July 19, 1907

The complete metamorphosis that Mt. Ararat has undergone is a matter of […], surprise, and comment. The buildings now being put up there by Goodwin Bros. & Conwell for canning purposes are a wonder to the older inhabitants who have spent their four score years in the shadow of their homesteads, and whose surprise leads them to exclaim “can such things be.” The building now nearing complexion are two in number with their annexes. The operating room is 72 feet by 140 feet, with a power house 36 feet by 40 feet. There is another annex to this building in which will be installed six water closets and a room to be used by the women workers are a clothes room; which is a decided improvement over what is usually provided for women and girls in the other canneries of the state. The warehouse is 60 feet by 150 feet. Both buildings are two-story high and enclosed with corrugated iron, and the floor of the rooms are concrete. Everything about this plant is, or will be, of the most modern plans. The ventilation will be complete, the drainage pipes and pipes for carrying off the refuse are under ground, and whatever smell that might be expected to arise under ordinary circumstances, is by this method neutralized and absorbed. On an elevated piece of ground just over the run that marks the boundary of the firm’s possession, it, the firm, will build a barracks 20 feet by 200 feet which will contain 28 rooms. This is for the accommodation of the foreign help it will be necessary to bring here during the working season. This may be Italian, or some nationality, but it would be impossible to run the plant with the local help available. Everything will be in readiness to commence when the tomato season opens, and this vegetable will be the only one canned this season. After this year other fruits and vegetables will be canned. During this week the smoke stacks have been raised, and the steel frame for a tank sixty feet high, with a capacity of 15,000 gallons placed in position.

Last week William McReynolds was arrested and arraigned before Esquire Collins charged by William H. Workman with having stolen tow copper plungers and hoppers from the cannery at the railroad. He was in the act of selling them to a junk dealer, and was required to give bail for his appearance in court in amount of $400. The Constable permitted him to wander about in search of a bondsman; and, from last accounts, he is yet wandering. The Constable has no prisoner, but the stolen goods are in possession of the owner just the same.

The wedding of Miss Lizzie Bryan and Theodore Jarvis, of Harbeson, took place last Wednesday morning at the home of the bride’s parents, Mr. and Mrs. G. A. Bryan, on Federal Street, Milton. The bridal party drove to Ellendale where they boarded the train for a tour to Washington and the Jamestown Exposition. A splendid wedding breakfast was served. When they return they will reside at Harbeson, where Mr. Jarvis is in business.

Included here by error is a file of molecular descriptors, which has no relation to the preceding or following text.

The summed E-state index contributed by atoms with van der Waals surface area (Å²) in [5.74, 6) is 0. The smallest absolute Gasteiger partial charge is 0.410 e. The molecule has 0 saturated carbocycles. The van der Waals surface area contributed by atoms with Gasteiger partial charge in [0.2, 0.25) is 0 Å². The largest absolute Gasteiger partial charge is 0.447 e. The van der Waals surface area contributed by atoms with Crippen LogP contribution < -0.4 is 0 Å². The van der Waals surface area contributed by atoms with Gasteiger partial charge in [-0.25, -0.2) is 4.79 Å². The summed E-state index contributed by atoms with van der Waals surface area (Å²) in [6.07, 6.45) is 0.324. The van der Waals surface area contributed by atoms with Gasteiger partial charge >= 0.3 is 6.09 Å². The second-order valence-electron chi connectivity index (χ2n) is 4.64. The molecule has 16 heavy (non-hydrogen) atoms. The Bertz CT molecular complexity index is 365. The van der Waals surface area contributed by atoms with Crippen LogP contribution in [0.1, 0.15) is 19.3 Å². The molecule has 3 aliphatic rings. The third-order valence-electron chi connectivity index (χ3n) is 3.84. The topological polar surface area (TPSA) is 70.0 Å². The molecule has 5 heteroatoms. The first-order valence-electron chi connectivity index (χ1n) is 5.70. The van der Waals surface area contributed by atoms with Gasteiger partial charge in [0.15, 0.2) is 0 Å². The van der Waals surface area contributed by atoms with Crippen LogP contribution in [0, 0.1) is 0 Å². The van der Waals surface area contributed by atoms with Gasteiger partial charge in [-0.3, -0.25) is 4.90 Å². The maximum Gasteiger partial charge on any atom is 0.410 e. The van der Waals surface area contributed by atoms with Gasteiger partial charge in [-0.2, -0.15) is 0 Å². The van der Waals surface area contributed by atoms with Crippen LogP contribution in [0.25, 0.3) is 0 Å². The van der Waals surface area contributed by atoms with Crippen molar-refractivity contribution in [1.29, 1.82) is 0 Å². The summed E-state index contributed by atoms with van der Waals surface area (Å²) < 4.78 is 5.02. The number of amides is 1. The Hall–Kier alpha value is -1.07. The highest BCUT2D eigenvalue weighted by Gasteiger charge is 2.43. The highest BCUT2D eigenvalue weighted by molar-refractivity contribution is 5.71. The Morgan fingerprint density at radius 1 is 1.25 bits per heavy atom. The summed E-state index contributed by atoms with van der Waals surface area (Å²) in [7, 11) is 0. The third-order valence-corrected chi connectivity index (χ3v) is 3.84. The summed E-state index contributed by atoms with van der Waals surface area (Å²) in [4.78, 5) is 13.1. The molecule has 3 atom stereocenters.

Miss Maggie McIllvaine, of Camden, N. J., is visiting her parents, Mr. and Mrs. Ingram. She will remain for the Camp meeting.

Frank Walls, near Parker’s Bridge, has added a story to his residence and made other improvements.

The Royal Packing Company received the last of its boilers last week and both are now in position. The machinery for the […] is also being put up.

Mrs. Ethel Blizzard and Allison Blizzard, both of Wilmington, have been visiting Misses Lottie and May Welch.

Frank Vallient, who is manager of the bicycle races which are to take place at Atlantic City on August 9th, and who is a son of the Rev. W. T. Vallient, has been visiting Milton this week.

The engagement of Miss Anna Morris of Milton to Mr. Allie Townsend of Centreville, Md., has been announced. The wedding will take place in September.

Privileges for the Lavinia’s Camp Meeting were offered at public sale on Saturday afternoon last, but there were no bidders. To borrow the phraseology from the pulpit of Sunday morning, “The privileges were all sold except the boarding tent, food pound, and confectionery stand.” The reader will understand the camp is too near Milton for the privilege to be valuable. The committee met again on Monday evening on Prof. Fearing’s back porch, and resolved to keep the privileges themselves; reaping all the profits to go to the M. P. Church—sensible.

On Saturday afternoon, while Clarence Welch and family were away from home, two cows got into his garden from a meadow where they were feeding, and literally destroyed all his cabbage and corn. A look at the garden was excuse sufficient for Clarence’s bad words.

The Second Quarterly Conference of the M. P. Church will be held on August 3rd.

William Warren has his ice cream saloon handsomely fitted up, and is doing good business these hot days.

John Atkins, of Philadelphia, is visiting his parents here.

Frank Wilson, of Frederica, is a guest of his brother, William Wilson,

Miss Lettie and Miss Lizzie Black are in Philadelphia.

The store house and attachments on Federal Street have been sold by the widow of John A. Collins to H. K. Wagamon for $2,250.00.

The home of Dr. Hopkins has been repainted recently.